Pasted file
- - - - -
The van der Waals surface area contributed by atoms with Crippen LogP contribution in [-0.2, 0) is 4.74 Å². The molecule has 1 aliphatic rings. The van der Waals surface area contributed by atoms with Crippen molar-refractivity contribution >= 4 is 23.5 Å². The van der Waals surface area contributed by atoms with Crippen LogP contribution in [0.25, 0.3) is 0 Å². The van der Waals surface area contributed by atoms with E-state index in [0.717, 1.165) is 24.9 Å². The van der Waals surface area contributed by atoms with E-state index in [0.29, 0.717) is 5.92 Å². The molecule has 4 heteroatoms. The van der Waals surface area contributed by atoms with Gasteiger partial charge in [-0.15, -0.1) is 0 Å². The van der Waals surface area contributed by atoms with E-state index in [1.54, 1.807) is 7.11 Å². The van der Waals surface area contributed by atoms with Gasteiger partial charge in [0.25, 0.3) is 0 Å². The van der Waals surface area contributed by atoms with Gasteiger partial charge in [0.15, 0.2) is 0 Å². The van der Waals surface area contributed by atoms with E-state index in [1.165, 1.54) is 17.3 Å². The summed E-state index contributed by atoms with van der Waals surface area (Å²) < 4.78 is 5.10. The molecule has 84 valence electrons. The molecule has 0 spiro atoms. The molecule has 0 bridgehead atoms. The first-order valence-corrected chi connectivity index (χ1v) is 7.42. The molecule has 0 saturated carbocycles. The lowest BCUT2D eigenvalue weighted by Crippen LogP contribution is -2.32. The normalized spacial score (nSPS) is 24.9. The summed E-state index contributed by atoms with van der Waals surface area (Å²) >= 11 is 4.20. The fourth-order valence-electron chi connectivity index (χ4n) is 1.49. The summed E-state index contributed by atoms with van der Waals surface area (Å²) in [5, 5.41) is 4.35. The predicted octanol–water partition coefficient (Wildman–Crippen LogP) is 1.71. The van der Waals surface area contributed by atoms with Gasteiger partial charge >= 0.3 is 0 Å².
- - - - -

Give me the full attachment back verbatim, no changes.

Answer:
The van der Waals surface area contributed by atoms with Crippen LogP contribution in [-0.2, 0) is 4.74 Å². The molecule has 1 aliphatic rings. The van der Waals surface area contributed by atoms with Crippen molar-refractivity contribution >= 4 is 23.5 Å². The van der Waals surface area contributed by atoms with Crippen LogP contribution in [0.25, 0.3) is 0 Å². The van der Waals surface area contributed by atoms with E-state index in [0.717, 1.165) is 24.9 Å². The van der Waals surface area contributed by atoms with E-state index in [0.29, 0.717) is 5.92 Å². The molecule has 4 heteroatoms. The van der Waals surface area contributed by atoms with Gasteiger partial charge in [-0.15, -0.1) is 0 Å². The van der Waals surface area contributed by atoms with E-state index in [1.54, 1.807) is 7.11 Å². The van der Waals surface area contributed by atoms with Gasteiger partial charge in [0.25, 0.3) is 0 Å². The van der Waals surface area contributed by atoms with Gasteiger partial charge in [0.15, 0.2) is 0 Å². The van der Waals surface area contributed by atoms with E-state index in [1.165, 1.54) is 17.3 Å². The summed E-state index contributed by atoms with van der Waals surface area (Å²) < 4.78 is 5.10. The molecule has 84 valence electrons. The molecule has 0 spiro atoms. The molecule has 0 bridgehead atoms. The first-order valence-corrected chi connectivity index (χ1v) is 7.42. The molecule has 0 saturated carbocycles. The lowest BCUT2D eigenvalue weighted by Crippen LogP contribution is -2.32. The normalized spacial score (nSPS) is 24.9. The summed E-state index contributed by atoms with van der Waals surface area (Å²) >= 11 is 4.20. The fourth-order valence-electron chi connectivity index (χ4n) is 1.49. The summed E-state index contributed by atoms with van der Waals surface area (Å²) in [5, 5.41) is 4.35. The predicted octanol–water partition coefficient (Wildman–Crippen LogP) is 1.71. The van der Waals surface area contributed by atoms with Gasteiger partial charge >= 0.3 is 0 Å².